We forget.  Emergency physicians are great under pressure, seamlessly MacGyvering difficult airways, obtaining hemostasis, and managing the chaos associated with 5-25 people in a cramped trauma bay while ensuring that all of the other ED patients remain stable.  Clearly, securing an airway and resuscitating a patient are crucial, but pain has physiological and psychological repercussions that can be deleterious as well. 
  • From a purely (limited) anecdotal experience, I see patients undergo initial resuscitation and, after their whisked away to the CT scanner and some of the thrill has dissipated, never receive analgesia once they return to the ED.
  • I include pain assessment/analgesia as part of my algorithm in patient assessment (and reassessments).  It takes little physician time and a protocol may help, as seen in this study.  A study by Chao et al in the Journal of Trauma demonstrated a mean time to administration of analgesia of 57 minutes.  There's probably time in there for some analgesia.
The patient doesn't complain of any pain.  If we ask for a pain level, one study sugggests that the patient is more likely to receive analgesia (Silka et al).
  • Intubated and paralyzed patients.  It's hard to get them to quantify pain on a 10 point scale.
    • The Neighbor et al study referenced above demonstrated that only 23.5% of intubated patients received opioids.  Probability = 0.40 (95% CI 0.30-0.53).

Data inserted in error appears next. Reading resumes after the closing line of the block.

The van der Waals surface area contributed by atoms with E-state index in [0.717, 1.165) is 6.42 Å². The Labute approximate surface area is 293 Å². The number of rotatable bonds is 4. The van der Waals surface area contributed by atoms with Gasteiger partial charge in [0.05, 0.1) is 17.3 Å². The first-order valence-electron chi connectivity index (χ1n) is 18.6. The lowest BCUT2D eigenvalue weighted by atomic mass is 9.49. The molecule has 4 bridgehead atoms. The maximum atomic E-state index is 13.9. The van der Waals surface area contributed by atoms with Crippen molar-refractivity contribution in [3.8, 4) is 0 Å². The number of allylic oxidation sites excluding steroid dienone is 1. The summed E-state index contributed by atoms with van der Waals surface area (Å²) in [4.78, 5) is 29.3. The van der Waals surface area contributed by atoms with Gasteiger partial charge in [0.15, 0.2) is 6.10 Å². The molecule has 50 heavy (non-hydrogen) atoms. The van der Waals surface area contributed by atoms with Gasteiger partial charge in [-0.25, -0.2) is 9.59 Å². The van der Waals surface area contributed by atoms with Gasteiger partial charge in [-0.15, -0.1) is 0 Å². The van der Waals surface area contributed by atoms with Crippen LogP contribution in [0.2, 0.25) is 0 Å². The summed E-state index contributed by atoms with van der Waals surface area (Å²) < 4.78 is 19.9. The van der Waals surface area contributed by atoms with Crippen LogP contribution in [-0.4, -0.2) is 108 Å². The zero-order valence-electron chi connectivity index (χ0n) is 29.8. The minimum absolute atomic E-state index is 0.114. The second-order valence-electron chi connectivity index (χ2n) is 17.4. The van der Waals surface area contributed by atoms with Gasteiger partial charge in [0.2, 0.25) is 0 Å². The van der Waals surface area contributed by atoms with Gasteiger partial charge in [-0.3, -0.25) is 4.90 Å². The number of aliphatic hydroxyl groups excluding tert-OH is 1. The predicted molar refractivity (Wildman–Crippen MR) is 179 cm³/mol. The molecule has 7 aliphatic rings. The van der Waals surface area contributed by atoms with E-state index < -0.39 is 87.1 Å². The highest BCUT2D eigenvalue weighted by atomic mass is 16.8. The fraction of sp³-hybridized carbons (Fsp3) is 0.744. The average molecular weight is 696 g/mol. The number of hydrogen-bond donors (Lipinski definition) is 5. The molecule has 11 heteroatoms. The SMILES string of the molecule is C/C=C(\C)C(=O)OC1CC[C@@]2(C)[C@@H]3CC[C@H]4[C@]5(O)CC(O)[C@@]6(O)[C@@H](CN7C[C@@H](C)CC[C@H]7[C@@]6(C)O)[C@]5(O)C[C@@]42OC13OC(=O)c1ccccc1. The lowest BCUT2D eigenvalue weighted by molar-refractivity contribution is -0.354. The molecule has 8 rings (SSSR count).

• A study looking specifically at post-intubation analgesia showed that 53% of intubated patients (95% CI 44-62) received no analgesia after intubation (Bonomo et al).
  • "Shell shocked" - For example, a mother involved in a car accident in which her children are also under treatment may be too emotionally wrecked to initially complain of pain.  Other individuals may have communication barriers that preclude pain complaints.
  • If you intubate anyone, order analgesia when you set up your sedation and paralytics.  Again, Dr. Weingart spells it out here.
The patient is "too out of it" to feel pain.  The Neighbor study showed an association between low GCS and lack of IV analgesia.  Thirty patients with a CGS 9–13  received analgesia and of those with GCS 3–8, 13.5% received IV analgesia.
  • In many of these cases, especially if there's some sort of head injury, an analgesic such as fentanyl may be somewhat protective against the catecholamine surge of intubation.  Check out Brian Lin's talk on intubation in head injury.
The patient is hypotensive. Hypotension in sick patients is bad (although "permissive hypotension" in trauma is another store, well explained on here). There are some ways to work around and with this. 
  • Per the EM/Critical Care guru, Dr. Weingart - start a pressor if you have to, but treat the patient's pain.  He advocates for a pain first algorithm in the post-intubation period on Podcast #21, preferentially, a fentanyl drip or an appropriate amount of morphine.
  • Ketamine has analgesic properties, doesn't depress hemodynamic parameters, and is even fine in the head injured patient! Here's a good discussion of ketamine in the ED.   
  • Consider nerve blocks in patients with isolated limb injuries (ex: hip fractures from the Emergency Ultrasound podcast). 
When I was tackled on that occasion, there were no injuries, but if I do end up in the ED-please give me adequate analgesia (do unto others...) 


  1. Ahh 2 of morphine, the dose of the homeopath and the internist. Just teach the juniors 0.1mg/kg before they learn that "2" is considered "standard." If you get to them first, you can obviate some of that culture. Also "you can always give them more morphine, but can't take it away" is a myth: discuss.